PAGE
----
The microbiome and age-related disease

These GEITP pages have discussed numerous publications on the importance of the microbiome — which we believe is (in every animal) an excellent example of gene-environment interactions. It is now well accepted that the microbiota has essential metabolic and immunological functions that are evolutionarily conserved from worms to humans. In mammals (e.g. mouse, human), the gut microbiota is involved in food processing, activation of satiety (i.e. relief from hunger) pathways, protection against pathogens, and production of metabolites — including vitamins, short-chain fatty acids, and secondary bile acids.

The gut microbiota also signals to distant organs (including liver but especially the brain), contributing to maintenance of host physiology. Alterations in the intestinal microbiota are associated with major disorders (e.g. obesity, type-2 diabetes, cardiovascular disease, nonalcoholic fatty acid liver disease, cancer, response to anti-cancer drugs). Although some research studies have explored the microbiome profile (metabolome) of long-lived humans, no studies have been described in accelerated-aging syndromes. Authors [see attached article] studied the gut microbiome of two mouse models — Hutchinson–Gilford progeria syndrome (HGPS), human HGPS patients, and Nestor–Guillermo progeria syndrome (NGPS) — as well as human centenarians and their controls (the mouse and human progeria syndromes show rapid aging with shortened longevity, whereas 100(+)-year-old humans exhibit long lives).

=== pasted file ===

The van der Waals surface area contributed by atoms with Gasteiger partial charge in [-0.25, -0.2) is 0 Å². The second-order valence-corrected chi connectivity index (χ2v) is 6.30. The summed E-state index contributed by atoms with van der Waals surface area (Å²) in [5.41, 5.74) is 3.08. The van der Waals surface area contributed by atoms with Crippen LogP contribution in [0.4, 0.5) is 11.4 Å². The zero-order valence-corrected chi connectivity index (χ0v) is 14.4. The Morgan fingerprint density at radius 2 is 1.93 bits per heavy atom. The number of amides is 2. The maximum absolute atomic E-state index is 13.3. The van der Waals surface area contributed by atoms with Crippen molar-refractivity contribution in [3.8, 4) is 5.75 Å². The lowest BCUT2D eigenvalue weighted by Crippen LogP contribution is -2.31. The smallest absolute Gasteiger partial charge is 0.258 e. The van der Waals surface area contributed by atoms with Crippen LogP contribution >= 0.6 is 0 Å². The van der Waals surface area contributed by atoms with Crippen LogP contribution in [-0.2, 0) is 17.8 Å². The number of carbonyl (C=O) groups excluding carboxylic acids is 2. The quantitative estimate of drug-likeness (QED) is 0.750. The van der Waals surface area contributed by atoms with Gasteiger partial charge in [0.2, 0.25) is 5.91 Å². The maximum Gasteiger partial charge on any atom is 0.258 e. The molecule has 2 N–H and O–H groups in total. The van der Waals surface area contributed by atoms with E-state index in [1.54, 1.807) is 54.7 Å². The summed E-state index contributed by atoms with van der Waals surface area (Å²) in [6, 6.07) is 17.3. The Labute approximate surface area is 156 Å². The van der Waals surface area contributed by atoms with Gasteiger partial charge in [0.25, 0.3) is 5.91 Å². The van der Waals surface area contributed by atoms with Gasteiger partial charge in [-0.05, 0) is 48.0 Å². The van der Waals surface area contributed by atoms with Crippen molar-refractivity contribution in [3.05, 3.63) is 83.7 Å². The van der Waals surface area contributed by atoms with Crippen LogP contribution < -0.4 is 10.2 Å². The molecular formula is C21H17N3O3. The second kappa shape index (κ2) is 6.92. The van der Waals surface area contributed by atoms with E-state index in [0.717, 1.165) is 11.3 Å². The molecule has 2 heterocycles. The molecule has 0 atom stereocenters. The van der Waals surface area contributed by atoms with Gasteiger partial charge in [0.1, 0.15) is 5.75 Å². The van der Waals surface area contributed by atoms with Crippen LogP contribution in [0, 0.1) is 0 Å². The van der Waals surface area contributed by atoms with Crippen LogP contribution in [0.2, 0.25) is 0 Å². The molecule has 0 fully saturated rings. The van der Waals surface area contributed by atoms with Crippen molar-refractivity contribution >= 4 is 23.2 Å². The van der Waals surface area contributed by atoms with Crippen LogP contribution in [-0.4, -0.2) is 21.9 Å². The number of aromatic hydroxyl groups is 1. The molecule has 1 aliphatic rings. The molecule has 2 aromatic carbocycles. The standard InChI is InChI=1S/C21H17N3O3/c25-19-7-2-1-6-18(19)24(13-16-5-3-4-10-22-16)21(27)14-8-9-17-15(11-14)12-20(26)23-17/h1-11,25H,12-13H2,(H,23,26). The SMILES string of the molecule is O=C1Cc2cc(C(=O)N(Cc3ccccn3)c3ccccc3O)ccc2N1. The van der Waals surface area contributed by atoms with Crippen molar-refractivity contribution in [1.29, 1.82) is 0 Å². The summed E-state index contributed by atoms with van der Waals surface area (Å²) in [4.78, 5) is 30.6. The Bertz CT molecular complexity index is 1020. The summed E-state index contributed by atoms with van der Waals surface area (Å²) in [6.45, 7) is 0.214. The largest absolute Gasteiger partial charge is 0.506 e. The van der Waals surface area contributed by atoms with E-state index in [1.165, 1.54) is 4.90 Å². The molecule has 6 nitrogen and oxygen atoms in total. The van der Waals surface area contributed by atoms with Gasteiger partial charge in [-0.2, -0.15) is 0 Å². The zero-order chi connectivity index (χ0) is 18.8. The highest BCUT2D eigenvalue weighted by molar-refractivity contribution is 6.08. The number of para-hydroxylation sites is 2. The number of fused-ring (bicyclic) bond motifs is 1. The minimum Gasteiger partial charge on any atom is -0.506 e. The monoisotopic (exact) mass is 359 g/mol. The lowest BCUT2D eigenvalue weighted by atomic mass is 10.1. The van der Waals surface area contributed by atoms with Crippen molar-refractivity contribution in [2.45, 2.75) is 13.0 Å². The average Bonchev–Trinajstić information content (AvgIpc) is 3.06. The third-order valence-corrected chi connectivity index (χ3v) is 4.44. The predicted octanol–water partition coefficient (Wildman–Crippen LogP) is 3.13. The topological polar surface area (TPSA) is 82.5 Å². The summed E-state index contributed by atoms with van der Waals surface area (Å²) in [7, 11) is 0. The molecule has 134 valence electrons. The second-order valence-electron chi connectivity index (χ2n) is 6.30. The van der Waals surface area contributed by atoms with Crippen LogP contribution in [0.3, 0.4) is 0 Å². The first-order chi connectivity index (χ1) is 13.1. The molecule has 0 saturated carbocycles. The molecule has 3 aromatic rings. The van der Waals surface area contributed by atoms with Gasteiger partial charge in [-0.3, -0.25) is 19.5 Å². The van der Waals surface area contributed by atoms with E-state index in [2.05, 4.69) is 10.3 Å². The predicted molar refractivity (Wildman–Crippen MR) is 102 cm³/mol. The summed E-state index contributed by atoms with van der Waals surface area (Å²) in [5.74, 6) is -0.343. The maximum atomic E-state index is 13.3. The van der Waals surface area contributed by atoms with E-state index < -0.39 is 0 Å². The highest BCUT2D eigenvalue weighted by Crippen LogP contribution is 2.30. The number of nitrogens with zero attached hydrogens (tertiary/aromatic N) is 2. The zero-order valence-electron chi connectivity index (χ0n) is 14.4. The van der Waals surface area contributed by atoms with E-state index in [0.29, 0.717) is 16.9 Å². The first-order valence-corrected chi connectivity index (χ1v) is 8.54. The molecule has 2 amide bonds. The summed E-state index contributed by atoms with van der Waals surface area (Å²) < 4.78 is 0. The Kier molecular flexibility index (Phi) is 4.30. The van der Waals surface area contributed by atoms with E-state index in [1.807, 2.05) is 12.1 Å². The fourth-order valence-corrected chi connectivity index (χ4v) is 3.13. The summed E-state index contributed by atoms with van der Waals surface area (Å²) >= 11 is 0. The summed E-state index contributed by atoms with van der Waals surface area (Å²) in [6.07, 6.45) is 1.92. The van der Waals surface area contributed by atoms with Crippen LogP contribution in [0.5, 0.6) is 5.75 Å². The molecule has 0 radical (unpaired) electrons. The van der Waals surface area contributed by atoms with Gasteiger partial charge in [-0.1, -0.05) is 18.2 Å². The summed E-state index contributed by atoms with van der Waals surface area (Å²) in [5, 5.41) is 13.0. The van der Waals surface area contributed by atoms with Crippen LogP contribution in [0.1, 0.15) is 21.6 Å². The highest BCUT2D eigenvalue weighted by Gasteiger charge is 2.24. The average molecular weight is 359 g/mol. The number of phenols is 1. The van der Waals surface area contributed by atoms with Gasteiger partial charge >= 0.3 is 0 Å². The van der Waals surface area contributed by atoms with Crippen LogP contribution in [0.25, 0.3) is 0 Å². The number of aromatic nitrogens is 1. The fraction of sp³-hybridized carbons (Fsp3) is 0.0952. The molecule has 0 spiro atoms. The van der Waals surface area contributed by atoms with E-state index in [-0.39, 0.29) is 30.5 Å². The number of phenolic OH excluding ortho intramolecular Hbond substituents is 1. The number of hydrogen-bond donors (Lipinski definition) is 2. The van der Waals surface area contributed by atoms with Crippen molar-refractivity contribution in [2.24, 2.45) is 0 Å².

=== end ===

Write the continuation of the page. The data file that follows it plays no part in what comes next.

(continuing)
Authors found these two different mouse models of progeria are characterized by intestinal dysbiosis (i.e. microbial imbalance or maladaptation in the gut) — with changes that include an increased abundance of Proteobacteria and Cyanobacteria, and a decrease in abundance of Verrucomicrobia. Consistent with these findings, authors discovered that human progeria patients also display intestinal dysbiosis and that long-lived human centenarians exhibit a substantial increase in Verrucomicrobia and decreases in Proteobacteria. Fecal microbiota transplantation from wild-type mice improved healthspan and lifespan in both progeria mouse models; transplantation with verrucomicrobia (Akkermansia muciniphila) was also sufficient to exert beneficial effects.

Even more exciting, metabolomic analysis of ileal (distal small intestine) contents suggested that restoration of secondary bile acids is a possible mechanism for the beneficial effects of reestablishing a healthy microbiome. These data demonstrate that correction of accelerated aging-associated intestinal dysbiosis is beneficial — suggesting the existence of a link between aging and the gut microbiota. These findings provide a rationale for microbiome-based interventions against age-related diseases (i.e. should everyone eat more of the ‘right kind’ of fecal material, in order to live longer?). 😉



· Nat Med Aug 2019; 25: 1234-1242

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